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Stimulant addiction or abuse

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Stimulant drugs turn the brain on, giving the user a good feeling and intense energy.

A person using stimulants may feel sexier, stronger, more courageous, and more capable. They may need less food or sleep.

A person using stimulants may be frenetically active for days on end. They may do far more than they're normally capable of doing.

When a drug experience goes bad, a person using stimulants may collapse in exhaustion. They may also become aggressive, agitated or even psychotic.


It's easy to take too much of a stimulant, and overdoses are common. Overdoses can result in heart pain or palpitations, seizures, psychosis or death.

If you think you or someone else may have overdosed, call an ambulance on 111.

Common stimulants are those based on amphetamines like methamphetamine (ice, crystal meth, P). These are very different from the prescribed amphetamine ritalin, which doctors use to treat ADHD in children.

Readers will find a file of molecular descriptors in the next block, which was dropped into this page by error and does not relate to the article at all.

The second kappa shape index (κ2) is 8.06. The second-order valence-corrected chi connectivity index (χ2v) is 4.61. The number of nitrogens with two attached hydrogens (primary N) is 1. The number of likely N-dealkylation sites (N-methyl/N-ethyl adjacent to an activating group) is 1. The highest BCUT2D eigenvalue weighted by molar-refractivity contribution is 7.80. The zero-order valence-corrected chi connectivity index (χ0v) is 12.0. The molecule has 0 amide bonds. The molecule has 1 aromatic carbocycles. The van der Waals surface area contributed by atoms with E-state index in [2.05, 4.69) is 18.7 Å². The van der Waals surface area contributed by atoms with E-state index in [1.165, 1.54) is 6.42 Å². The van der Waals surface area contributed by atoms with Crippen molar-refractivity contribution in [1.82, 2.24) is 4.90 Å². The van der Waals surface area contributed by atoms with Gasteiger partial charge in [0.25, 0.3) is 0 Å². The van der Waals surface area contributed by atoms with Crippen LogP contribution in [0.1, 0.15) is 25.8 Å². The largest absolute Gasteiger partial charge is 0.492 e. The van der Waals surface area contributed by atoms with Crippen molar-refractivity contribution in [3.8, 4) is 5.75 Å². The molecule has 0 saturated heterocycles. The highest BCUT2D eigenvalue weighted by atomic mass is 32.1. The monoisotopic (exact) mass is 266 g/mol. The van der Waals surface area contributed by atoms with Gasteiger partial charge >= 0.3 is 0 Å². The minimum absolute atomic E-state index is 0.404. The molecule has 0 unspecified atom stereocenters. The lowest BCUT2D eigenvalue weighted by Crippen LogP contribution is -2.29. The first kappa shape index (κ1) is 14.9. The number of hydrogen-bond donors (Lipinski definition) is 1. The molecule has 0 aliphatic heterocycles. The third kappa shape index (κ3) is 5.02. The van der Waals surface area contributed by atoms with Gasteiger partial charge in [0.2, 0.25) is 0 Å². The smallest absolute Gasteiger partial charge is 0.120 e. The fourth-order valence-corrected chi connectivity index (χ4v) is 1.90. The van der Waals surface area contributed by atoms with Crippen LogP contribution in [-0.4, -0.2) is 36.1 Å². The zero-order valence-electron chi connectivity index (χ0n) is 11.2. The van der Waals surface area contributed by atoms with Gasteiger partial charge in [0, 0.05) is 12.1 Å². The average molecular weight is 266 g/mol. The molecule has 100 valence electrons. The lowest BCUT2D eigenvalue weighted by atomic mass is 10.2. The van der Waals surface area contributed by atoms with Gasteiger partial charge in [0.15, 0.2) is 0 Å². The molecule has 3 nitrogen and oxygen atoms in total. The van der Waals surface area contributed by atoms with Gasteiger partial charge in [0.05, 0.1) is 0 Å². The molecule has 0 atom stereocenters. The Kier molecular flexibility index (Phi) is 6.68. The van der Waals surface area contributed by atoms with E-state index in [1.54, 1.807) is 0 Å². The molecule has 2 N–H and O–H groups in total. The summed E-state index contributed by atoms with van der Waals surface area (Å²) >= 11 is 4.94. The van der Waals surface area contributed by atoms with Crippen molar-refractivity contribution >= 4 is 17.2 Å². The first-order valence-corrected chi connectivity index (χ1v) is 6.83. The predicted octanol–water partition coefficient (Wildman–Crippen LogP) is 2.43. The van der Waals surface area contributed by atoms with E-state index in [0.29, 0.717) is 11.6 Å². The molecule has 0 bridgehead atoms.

Other stimulants that people can abuse are cocaine and ecstasy (MDMA). These work differently from amphetamines.

Stimulant drugs come in many different forms and people can take them in different ways. They can be swallowed as tablets, sniffed as powder (snorted), injected, or smoked in a pipe or bong. Most stimulants are highly addictive.

People who are addicted to stimulants may lose their jobs or lose their families. They can damage their health and reputation. They may start doing crime to get access to more drugs.

If a police officer pulls you over while driving, and you're high on a stimulant, you may lose your licence or face a criminal conviction.

Like other addictive drugs, there are effective treatments for people who use stimulant drugs and would like to withdraw and become drug free.

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Written by HealthInfo clinical advisers. Last reviewed June 2020.


Page reference: 520831

Review key: HIADG-47857